W.IS.H. Post – February 12, 2020

Read:   Matthew 7:1

     “Do not judge, or you too will be judged.”

When I was a kid in the 1970’s it was common for kids to do “cut downs”. Cut downs were insults, name calling, and making fun of someone.  It was rough; even awful. A common cut down was to call another boy a “faggot” or “fag” – I cringe writing it.  Any boy who was shy, quiet, too smart or not good at sports was a target, often with devastating impact. In the 1970’s, if you were gay (or LGBTQ) you were safest “in the closet”.  Most “normal” people didn’t know anyone who was LGBTQ.

In the 80’s the AIDS crisis hit.  It spread in the promiscuous gay community fast and many thought that it was “God’s wrath” for sinful behavior.  Then sexually active, irresponsible strait people started getting AIDS.  Then drug addicts, who shared needles caught AIDS – and many still considered it to be God’s wrath.  Then the innocent spouses of cheating partners caught AIDS.  Then babies were born with AIDS.  Then those who received blood transfusions because they were hemophiliac got AIDS. Then came the story of Ryan White, a 13 yr. old Christian boy and hemophiliac from Kokomo, Indiana who got AIDS from blood transfusions. White became a powerful advocate and spokesperson for HIV/AIDS awareness and compassion.  He died at age 18; his grave has been hatefully vandalized four times.  Ryan White helped many people realize that HIV/AIDS was not the wrath of God.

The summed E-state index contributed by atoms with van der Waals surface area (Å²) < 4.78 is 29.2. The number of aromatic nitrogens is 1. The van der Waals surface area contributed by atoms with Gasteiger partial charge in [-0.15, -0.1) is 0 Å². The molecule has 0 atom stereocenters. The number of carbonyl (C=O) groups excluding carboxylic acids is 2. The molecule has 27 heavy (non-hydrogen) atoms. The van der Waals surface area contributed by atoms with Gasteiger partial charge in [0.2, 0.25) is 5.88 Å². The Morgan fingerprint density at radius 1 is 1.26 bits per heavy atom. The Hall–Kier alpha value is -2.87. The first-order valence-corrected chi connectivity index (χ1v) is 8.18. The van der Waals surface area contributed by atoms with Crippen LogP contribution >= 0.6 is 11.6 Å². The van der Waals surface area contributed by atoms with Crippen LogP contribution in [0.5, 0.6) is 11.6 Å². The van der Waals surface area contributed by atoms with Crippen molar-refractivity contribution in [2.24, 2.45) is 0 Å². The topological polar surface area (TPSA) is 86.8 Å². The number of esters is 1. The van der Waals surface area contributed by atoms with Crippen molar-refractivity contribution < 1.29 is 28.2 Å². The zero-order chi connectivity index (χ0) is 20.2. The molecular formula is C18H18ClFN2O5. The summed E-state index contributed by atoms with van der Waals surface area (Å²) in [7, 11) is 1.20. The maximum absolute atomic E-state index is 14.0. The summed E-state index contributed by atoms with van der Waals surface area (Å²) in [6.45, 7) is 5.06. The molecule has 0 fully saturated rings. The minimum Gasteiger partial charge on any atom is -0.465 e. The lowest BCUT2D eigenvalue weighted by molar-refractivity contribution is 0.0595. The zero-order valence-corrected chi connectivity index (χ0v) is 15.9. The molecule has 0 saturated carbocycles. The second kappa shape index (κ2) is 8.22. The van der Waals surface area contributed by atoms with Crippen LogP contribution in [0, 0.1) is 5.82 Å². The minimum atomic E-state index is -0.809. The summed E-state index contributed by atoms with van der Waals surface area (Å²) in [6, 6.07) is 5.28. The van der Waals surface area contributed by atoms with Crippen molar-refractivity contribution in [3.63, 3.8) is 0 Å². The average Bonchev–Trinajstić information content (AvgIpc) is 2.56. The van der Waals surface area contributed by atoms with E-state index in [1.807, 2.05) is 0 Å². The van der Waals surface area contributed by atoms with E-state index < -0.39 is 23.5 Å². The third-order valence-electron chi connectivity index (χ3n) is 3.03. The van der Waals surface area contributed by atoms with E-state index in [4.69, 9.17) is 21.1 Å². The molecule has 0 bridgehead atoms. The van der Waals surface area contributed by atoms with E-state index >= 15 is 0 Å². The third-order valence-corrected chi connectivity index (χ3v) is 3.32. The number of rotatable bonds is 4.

In the 90’s we all knew someone whose family was impacted with AIDS or an LGBTQ issue. Special hospice centers offered compassionate care to those dying of AIDS, and many saw the love of Christ at work in these hardest of circumstances.  WWJD?  Jesus would love.  He’d care for the suffering and comfort those grieving.

By 2000 most people knew someone who was gay.  In 2020 many people know someone whom they love and care about who is LGBTQ.  Today LGBTQ youth are at the highest risk for suicide than any other group and are up to 7x greater risk in some regions.  Our society has struggled to understand LGBTQ issues. Often “strait” people don’t understand LGBTQ persons – we don’t/can’t fully relate.  But we don’t have to stereotype and stigmatize, judge and reject them.  Jesus commands us to love everyone.  He tells us that God will be the judge of us all.  He also explicitly tells us, warns us, not to judge; that’s not our place.  It’s not our job.  Our job is to



Pastor Rob Nystrom